Howard Hawks’ “Red River” isn’t just any Western. It was the last movie playing in the small-town Texas theater in the Peter Bogdanovich/Sybil Shepherd film (from the Larry McMurtry novel) “The Last Picture Show.” It was Montgomery Clift’s first – and many say John Wayne’s best – film.
And how does novelist Borden Chase’s quintessential American tale of the first great post-Civil-War cattle drive begin? Wayne’s Tom Dunson and Clift’s Matt Garth start one of the great Texas cattle herds with one bull and one cow and all the land between the Red River and the Rio Grande – land which they simply grab.
Two Mexican pistolleros show up, early in the film, to tell the man and boy they can camp on the land while they pass through, but they can’t stay, because the land belongs to a wealthy Mexican who lives far to the south.
“That’s too much land for one man,” Wayne declares.
One of the men says it’s his job to deal with such attitudes. Wayne cements his claim by killing him.
The Wayne character justifies this act by asserting that the Mexican Don Diego just stole the land from whoever was there first – “Indians, I’m guessing.”
But things have changed since 1851. You can’t grab a nice-looking piece of land in America today just because the owner has left it vacant.
Or can you?
In 1984, Don Kirlin, a commercial airline pilot, and his wife Susie, a former teacher, bought two adjacent lots on the southern edge of the now-pricey city of Boulder, Colo. They live in a home a short distance away, but hoped to build their dream house on the vacant land, which abuts city-owned open space, a rolling expanse of ponderosa pine and native grasses.
They frequently walked their dogs past their vacant land. They report they never saw any sign anyone was using it.
Nor did they think to worry about such a thing, Susie Kirlin says. After all, they paid their property taxes and homeowner fees. They sprayed for noxious weeds and repaired fences. What else does an owner have to do?
Unbeknownst to the Kirlins, however, for more than 20 years a retired judge named Richard McLean and his lawyer wife, Edith Stevens – occupants of the house next door to the vacant lots – systematically trespassed on the Kirlins’ land.
McLean and Stevens planted a garden and stacked their firewood there, the Los Angeles Times reports. They held parties there and walked the land so often they wore a path in the grass.
In 2006, Richard McLean and Edith Stevens went to court, claiming the land they had never bought Ñ land which any check of the municipal clerk’s records would show as the property of the Kirlins Ñ was actually theirs under Colorado’s adverse possession law, once known as “squatters’ rights.”
In October, Boulder District Judge James C. Klein – who has served since 2005 in the same judicial district where McLean served from 1981 to 1997 – ruled the couple had demonstrated that their attachment to the land was “stronger than the true owners’ attachment.”
Judge Klein awarded former Judge McLean one-third of the lot, which the Kirlins’ value at $1 million. Though in fact the court should now pay the Kirlins the value of their entire lot, now rendered too small to build a house on, under local zoning codes.
The wealthy squatters may have won in a court of law, but they have not fared so well in the court of public opinion, even in the famously left-leaning university town of Boulder.
Internet bloggers ridiculed McLean and Stevens as land-grabbers who used their knowledge of the law to steal from an unsuspecting neighbor. In November, more than 200 people flocked to the property, where they hoisted signs with slogans such as “Thou shall not steal” while shouting “shame” and “thief” at the McLean-Stevens home, according to the Rocky Mountain News.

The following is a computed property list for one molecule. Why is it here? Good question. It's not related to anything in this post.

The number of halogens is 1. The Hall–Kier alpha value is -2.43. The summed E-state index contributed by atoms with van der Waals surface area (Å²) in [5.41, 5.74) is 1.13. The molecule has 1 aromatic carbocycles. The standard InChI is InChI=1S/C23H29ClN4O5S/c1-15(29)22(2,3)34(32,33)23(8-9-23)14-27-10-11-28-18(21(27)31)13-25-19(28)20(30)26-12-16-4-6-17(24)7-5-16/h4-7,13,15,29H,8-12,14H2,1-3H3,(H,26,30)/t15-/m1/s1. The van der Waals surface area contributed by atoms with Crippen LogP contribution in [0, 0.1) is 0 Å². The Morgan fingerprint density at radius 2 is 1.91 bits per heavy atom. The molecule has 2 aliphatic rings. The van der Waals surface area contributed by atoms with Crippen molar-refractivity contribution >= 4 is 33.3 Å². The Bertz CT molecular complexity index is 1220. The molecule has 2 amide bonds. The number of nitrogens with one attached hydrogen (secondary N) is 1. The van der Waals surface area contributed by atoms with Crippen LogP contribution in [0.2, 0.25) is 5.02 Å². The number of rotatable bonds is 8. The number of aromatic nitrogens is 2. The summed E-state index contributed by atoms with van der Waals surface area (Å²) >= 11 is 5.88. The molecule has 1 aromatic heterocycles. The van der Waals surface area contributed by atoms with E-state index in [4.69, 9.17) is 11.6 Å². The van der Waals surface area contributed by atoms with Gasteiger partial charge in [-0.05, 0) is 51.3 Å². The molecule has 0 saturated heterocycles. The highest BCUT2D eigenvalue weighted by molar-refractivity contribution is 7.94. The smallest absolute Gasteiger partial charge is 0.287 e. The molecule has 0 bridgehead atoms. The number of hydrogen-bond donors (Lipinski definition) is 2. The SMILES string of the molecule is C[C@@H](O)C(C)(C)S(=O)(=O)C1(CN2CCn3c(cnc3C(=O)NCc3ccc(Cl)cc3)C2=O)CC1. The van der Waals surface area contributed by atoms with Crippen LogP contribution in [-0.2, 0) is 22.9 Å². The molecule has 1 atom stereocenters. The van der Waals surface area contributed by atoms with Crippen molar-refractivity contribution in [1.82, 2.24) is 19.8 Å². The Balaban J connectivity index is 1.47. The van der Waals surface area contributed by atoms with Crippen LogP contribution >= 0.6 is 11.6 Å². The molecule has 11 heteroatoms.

“If the law allows this kind of taking, then it needs to be changed,” declares State Sen. Ron Tupa, a Democrat from Boulder.
The doctrine of adverse possession isn’t new or obscure. But it’s usually applied to rights-of-way. If your parents and grandparents allowed the neighbors to access their property or walk to a popular bathing beach across your property, you may have forfeited your right to fence off that path.
But to grab a chunk of land away from a taxpaying neighbor by the simple expedient of a woodpile and some tomato plants?
“This scares the hell out of landowners,” says Don Kirlin, who now owns one-and-two-thirds vacant lots.
In fact, that attitude betrays a common misconceptions about property ownership, Eduardo Penalver, a law professor at Cornell University, tells The Times.
“There’s a mythology of land ownership – that if you own land, you can do anything you want,” the professor patiently explains. In fact, property rights are limited, he argues. “This is one of those limitations: If you’re not vigilant, it could be taken.”
The law is based on a philosophy that land should be used, agrees Denver real estate lawyer Willis V. Carpenter. “If you don’t use it and someone else does, they’ll end up owning it.”
So we can now claim someone else’s land just because we “like” it more? And the court won’t even ask why we didn’t approach the owner with an offer to buy?
There’s no longer a right to buy land, pay taxes on it, and hold it in hopes of seeing it increase in value?
How about our savings accounts? That wealth’s not “currently being used,” after all. Could the courts hand our savings to someone who develops “a stronger attachment” to them than our own?
The Kirlins vow to appeal.
The courts should consider carefully. For if this ruling stands, property owners are in effect being advised that the courts won’t enforce their titles, leaving them only one solution: A couple guys with big hats, jangling spurs, and Walker Colts, smiling and explaining, “You are welcome to camp on this land for a day or two as you’re passing through. But you cannot stay here.”
Ah, the roar of .44s in the twilight. If the courts won’t protect our property rights, they leave us to resort to older ways.